“A vote today to make the architect of a nationwide abortion ban, a vocal election denier and an insurrection inciter to the speaker of this House would be a terrible message to the country and our allies,” Rep. Pete Aguilar (Calif.), chair of the House Democratic Caucus, said Tuesday in his nominating speech for Jeffries. “It would send an even more troubling message to our enemies — that the very people who would seek to undermine democracy are rewarded with positions of immense power.”

Aguilar also noted that Jordan had not passed a bill in 16 years, prompting two far-right hard-liners, Reps. Lauren Boebert (R-Colo.) and Matt Gaetz (R-Fla.), to cheer.

On Tuesday evening, Jeffries said it is clear that Jordan lacks the votes to become the next speaker and urged Republicans to “get off the sidelines, break away from the extremists, get in the arena” and “find a bipartisan path forward.” He encouraged Republicans to partner with Democrats to reopen the House, though he did not name any specific lawmaker he thought would be able to draw support from both parties as speaker.

But the most viable path forward should Republicans conclude that they are unable to elect a speaker, multiple Democrats and Republican lawmakers and aides say, is to expand the powers of the temporary speaker, Speaker Pro Tempore Patrick T. McHenry (R-N.C.).

A growing number of Republicans said they would support an expansion of the temporary speaker’s powers. The Republican Governance Group, a coalition of moderates, signed off on a resolution Tuesday evening that would give McHenry more authority to run the House until Jan. 3. One Democrat who is working with the Republicans said the idea is gaining “momentum.”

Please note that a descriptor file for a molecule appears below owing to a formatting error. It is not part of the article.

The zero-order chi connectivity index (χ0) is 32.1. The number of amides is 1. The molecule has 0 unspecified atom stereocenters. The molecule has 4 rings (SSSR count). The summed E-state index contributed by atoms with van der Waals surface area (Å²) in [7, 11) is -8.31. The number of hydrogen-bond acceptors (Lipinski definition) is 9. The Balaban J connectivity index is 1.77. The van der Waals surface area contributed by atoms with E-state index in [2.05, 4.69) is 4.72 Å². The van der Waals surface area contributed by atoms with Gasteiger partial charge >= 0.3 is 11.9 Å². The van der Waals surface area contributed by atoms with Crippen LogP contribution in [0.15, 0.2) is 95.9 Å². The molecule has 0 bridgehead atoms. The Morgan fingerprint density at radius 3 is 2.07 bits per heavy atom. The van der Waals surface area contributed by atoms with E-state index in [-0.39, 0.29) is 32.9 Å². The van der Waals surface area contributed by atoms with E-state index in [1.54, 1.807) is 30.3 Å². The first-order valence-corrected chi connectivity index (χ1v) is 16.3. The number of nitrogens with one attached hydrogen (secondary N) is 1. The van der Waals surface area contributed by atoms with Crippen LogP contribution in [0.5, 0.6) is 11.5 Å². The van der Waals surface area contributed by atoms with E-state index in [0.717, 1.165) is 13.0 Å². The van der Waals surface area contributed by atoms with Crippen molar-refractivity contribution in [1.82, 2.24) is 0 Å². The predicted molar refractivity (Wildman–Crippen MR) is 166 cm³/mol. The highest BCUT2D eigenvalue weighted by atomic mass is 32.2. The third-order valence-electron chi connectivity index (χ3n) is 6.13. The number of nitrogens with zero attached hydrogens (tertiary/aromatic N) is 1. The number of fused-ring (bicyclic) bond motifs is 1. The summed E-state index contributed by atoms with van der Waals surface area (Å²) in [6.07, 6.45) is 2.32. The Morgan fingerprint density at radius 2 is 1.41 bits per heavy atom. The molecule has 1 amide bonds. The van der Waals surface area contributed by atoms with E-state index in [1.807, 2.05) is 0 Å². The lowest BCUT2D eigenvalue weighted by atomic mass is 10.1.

There are “informal conversations that have accelerated over the last few days,” Jeffries said. “My hope — now that it’s clear Jim Jordan lacks the votes to be speaker — [is] that those conversations will accelerate this evening.”

Led by Rep. Mario Diaz-Balart (R-Fla.), five GOP holdouts who are staunchly against Jordan also began to publicly circulate their support for holding a floor vote to elect McHenry as speaker. Their continued opposition was also a signal to Jordan that he remained far from winning over enough votes to become speaker.

On Monday, Rep. Mike Kelly (R-Pa.), who voted for Scalise during the first ballot, started passing around a resolution that would expand McHenry’s powers by temporarily declaring him the “elected” speaker pro tempore rather than the “designated” one. Under Kelly’s resolution, McHenry would have expanded powers until Nov. 17 — the day the government faces a potential shutdown if appropriation bills are not finalized — or until a new speaker is elected.

Rep. Steny H. Hoyer (D-Md.) said he supported expanding McHenry’s power to oversee critical pieces of legislation, such as providing supplemental aid to Israel in its war against Hamas and funding the government.

Asked if he would support expanding McHenry’s powers, Jeffries said McHenry is “respected on our side of the aisle” but added that there was “a whole host of Republicans who are respected on our side of the aisle.”

Jordan, he said, was “not one of them.”

“Jim Jordan is a poster child for MAGA extremism,” Jeffries said.

Opposition also remains among some Republicans.

“I’d like to talk to the lawyers about that,” Rep. Tim Burchett (R-Tenn.) said about empowering McHenry. “I don’t think that’s a good idea.”

Theodoric Meyer, Jacqueline Alemany, Liz Goodwin, Paul Kane, Azi Paybarah and Maegan Vazquez contributed to this report.

This post appeared first on The Washington Post